Mirella, 1953 — buff-rose and silvery pink
Pompadour, 1929 — as if blushing in slow motion
Prince of Austria, 1860 — fragrant and enduring
Purperkroon, 1785 — dark purplish red, aka ‘The Moor’
Royal Sovereign, 1820 — mahogany on gold
Silver Standard, 1760 — dazzling red on white
Spaendonck, 1893 — staff favorite
The Lizard, 1903 — flames of lilac and rose on cream
Tournesol Red and Yellow, 1769 — colorful and lovely
Wapen van Leiden, 1760 — did George Washington grow this?
Zomerschoon, 1620 — true relic of Tulipomania
antique freesia, 1878 — super fragrant naturalizer

Rarest for SPRING 2014 Planting
Andries’ Orange, 1936 — flower arranger’s delight
Arab Queen, 1949 — a whirlwind of autumn leaves
atropurpurea, 1789 — wild original, dark and velvety
Bloodstone, 1939 — as brilliant as the ancient gem
Clair de Lune, 1946 — elegant and wildflowery
Glorie van Heemstede, 1947 — a buttery yellow flower
Golden Heart, 1955 — warm sunburst of beauty
Klankstad Kerkrade, 1954 — spiky poofs of primrose
Lavender Chiffon, 1957 — cool, man, cool!
Lavengro, 1953 — soft, dreamy lavender
Lutt Wichen, 1941 — gardenia-flowered “ground-cover” dahlia
Madame Stappers, 1947 — chocolate foliage, radiant flowers
Mrs. I. De ver Warner, 1920 — saved by Kentucky farm family
Nellie Broomhead, 1897 — Victorian gem, from Japan
Old Gold, 1947 — flickering like a bonfire
Prince Noir, 1954 — ruffled, dark burgundy cactus
Princesse Louise de Suede, 1947 — chic, indescribable color
Prinzessin Irene von Preussen, 1912 — rare white, serene and charming
Rosemary Webb, 1956 — abundant, peony-like blooms
Sellwood Glory, 1951 — dark burgundy on silver
Stolz von Berlin, 1884 — pink perfection
Tommy Keith, 1892 — ruby and ivory
White Aster, 1879 — world’s oldest garden dahlia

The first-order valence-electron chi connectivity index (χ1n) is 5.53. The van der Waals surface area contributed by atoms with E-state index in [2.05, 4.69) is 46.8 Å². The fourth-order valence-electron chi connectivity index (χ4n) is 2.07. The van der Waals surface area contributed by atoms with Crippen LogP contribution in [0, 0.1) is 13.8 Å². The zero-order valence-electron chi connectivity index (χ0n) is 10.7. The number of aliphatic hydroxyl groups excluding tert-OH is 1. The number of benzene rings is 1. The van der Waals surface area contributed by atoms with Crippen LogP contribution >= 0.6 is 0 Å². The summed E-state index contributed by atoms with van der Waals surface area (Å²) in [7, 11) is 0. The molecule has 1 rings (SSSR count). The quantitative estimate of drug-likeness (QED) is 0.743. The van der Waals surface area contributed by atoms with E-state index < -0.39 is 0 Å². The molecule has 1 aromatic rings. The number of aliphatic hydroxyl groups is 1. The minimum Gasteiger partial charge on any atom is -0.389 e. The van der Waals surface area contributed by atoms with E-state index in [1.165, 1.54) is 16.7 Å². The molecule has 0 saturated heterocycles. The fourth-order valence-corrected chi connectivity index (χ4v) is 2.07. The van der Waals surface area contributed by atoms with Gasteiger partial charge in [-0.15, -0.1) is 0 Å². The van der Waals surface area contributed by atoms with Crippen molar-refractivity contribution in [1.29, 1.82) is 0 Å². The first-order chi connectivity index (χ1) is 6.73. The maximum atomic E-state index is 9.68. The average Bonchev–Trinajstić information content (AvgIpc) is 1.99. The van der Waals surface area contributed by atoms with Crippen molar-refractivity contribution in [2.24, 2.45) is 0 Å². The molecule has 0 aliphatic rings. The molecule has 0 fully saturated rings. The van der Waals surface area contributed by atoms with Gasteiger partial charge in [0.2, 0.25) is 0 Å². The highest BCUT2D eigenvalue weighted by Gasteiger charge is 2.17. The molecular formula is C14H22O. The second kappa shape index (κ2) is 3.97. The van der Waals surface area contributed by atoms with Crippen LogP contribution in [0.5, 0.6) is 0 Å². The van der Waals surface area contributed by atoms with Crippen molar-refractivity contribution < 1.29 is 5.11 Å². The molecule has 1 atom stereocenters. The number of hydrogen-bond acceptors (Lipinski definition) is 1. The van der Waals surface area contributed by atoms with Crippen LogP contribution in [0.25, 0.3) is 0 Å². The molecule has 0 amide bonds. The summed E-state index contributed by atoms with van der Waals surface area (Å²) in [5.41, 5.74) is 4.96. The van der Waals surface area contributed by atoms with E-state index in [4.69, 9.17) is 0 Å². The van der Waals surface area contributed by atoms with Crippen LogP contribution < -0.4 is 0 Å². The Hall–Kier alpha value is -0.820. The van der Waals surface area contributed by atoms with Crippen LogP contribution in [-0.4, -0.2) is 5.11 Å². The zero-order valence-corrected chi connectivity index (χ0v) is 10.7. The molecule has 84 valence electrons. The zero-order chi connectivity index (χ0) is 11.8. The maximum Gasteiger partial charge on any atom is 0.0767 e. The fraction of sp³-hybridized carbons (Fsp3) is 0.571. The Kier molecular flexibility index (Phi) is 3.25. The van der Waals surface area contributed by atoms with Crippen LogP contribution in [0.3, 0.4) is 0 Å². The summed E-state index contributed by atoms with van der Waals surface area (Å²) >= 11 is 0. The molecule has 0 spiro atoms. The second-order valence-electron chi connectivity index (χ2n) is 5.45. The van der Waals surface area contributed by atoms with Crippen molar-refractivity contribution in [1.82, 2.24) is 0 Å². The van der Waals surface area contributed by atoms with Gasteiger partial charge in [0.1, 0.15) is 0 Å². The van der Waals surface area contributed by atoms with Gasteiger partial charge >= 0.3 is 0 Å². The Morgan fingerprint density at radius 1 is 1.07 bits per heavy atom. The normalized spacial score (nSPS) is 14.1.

Winsome, 1940 — shocking beauty
Wisconsin Red, 1910? — pass-along ruby-red
York and Lancaster, 1915? — mysterious history
Apricot, 1893 — the very first
Circe, 1937 — chiffon yellow classic by Stout
Corky, 1959 — sweet little flower with famous friends
Gold Dust, 1905 — from the dawn of daylily breeding
Ophir, 1924 — trumpet-shaped, American-bred pioneer
Orangeman, 1902 — mango-colored stars, extra old
Theron, 1934 — dark landmark
Allegro, 1965 — rose-ruby with smoky undertones
Bibi, 1954 — vibrant pink and rose batik
Bluebird, 1968 — petite All-American
Caribbean, 1957 — lavender skies and sandy beaches
Contentment, 1957 — misty, lavender-pink
Dauntless, 1940 — Lauren Bacall in pink
Firedance, 1968 — like a cymbidium orchid
Green Lace, 1961 — daintily ruffled and cute as a button
King Solomon, 1966 — sumptuous burgundy trimmed with silver
La Coruna, 1957 — ruby and smoke
Lilac & Chartreuse, 1960 — unique coloring
Lucky Star, 1966 — a truly fragrant glad!
Mexicana, 1967 — spring green and complex
Starface, 1960 — rapturously beautiful
Sunset Sky, 1965 — small, ruffled, and early-blooming
antique montbretia, 1879 — the antique original
Ehemanii canna, 1863 — arching sprays of dangling flowers

See our WEB-ONLY bulbs.

See WHAT’S NEW this year.

See our past and present BULBS OF THE YEAR.

For our print catalog click here or
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536 Third St., Ann Arbor, MI 48103.
phone: 734-995-1486